In the dynamic between financial and human sustainability, compensation in its many forms takes on a kind of intensified focus.  Compensation, wages, and income can weigh heavily on those who depend upon them for their livelihood. For many, what they are paid for their work defines their sense of self-worth. In an earlier essay on this topic, “What Am I Working For?” I mentioned the advertisement that instigated my exploration—the bold statement encouraging MBA enrollment: Earn What You Are Worth. The advert struck me deeply as a synecdoche for the whole economic system that reduces the human being to a product or commodity. This is economics at its shadow worst, a dehumanizing materialistic view that says that some people are worth more than others because the market will pay for it. By logical extension, then, those without market value are worth nothing. Really? How can this be acceptable? And yet it is the “compensation” convention with which we live. How did we come to tie the value of a human being to their income, earned or not? From an economic vantage point, one that incorporates the reality of interdependence, how can we imagine that even if we earn a wage of privilege, we are in any way separate from those without that privilege? Often, it is those without who make the privilege possible. We are all part of an integral system no matter if we imagine a more disconnected story. From an ecological standpoint, we all breathe the same air, walk the same earth, and inhabit the same climate.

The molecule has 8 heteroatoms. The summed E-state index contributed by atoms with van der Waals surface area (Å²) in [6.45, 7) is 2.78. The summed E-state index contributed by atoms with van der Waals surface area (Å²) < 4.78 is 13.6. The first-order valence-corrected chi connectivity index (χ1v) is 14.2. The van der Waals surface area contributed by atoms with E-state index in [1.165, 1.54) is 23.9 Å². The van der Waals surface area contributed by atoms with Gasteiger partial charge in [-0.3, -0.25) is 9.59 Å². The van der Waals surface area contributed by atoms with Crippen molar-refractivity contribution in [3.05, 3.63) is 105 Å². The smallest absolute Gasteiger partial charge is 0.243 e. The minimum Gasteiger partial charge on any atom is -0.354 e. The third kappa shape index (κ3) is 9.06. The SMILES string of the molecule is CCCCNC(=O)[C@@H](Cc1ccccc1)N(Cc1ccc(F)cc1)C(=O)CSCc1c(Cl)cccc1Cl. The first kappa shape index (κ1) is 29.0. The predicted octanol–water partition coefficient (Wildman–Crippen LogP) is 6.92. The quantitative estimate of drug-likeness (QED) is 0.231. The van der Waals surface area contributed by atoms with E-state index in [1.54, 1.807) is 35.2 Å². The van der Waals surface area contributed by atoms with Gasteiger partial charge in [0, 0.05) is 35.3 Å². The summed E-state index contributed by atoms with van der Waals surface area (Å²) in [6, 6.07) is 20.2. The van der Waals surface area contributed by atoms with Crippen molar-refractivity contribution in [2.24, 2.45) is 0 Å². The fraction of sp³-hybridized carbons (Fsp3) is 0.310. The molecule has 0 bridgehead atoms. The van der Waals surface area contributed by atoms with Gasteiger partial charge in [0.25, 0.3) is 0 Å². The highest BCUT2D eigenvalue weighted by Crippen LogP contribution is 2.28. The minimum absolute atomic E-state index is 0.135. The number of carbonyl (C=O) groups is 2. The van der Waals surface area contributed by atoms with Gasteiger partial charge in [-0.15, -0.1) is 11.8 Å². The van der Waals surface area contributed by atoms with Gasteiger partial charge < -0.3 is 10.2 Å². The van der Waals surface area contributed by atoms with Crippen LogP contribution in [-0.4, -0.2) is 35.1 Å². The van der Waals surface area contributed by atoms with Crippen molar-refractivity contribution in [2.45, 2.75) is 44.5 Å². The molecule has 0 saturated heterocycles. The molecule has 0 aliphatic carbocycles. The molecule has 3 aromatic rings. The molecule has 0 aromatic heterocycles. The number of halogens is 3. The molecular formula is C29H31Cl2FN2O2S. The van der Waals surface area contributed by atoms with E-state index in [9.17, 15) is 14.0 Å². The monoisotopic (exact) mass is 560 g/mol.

To be clear, I am not describing a problem of capital or a problem of labor in and of themselves. Air and all natural resources, capital in one form or another, and the capacity for work, physical and mental, are completely necessary as part of life as we know it. What I am describing, however, is the current problematic way in which the three—natural resources, capital, and labor— are treated and interrelated in our current ecologically unsustainable economy.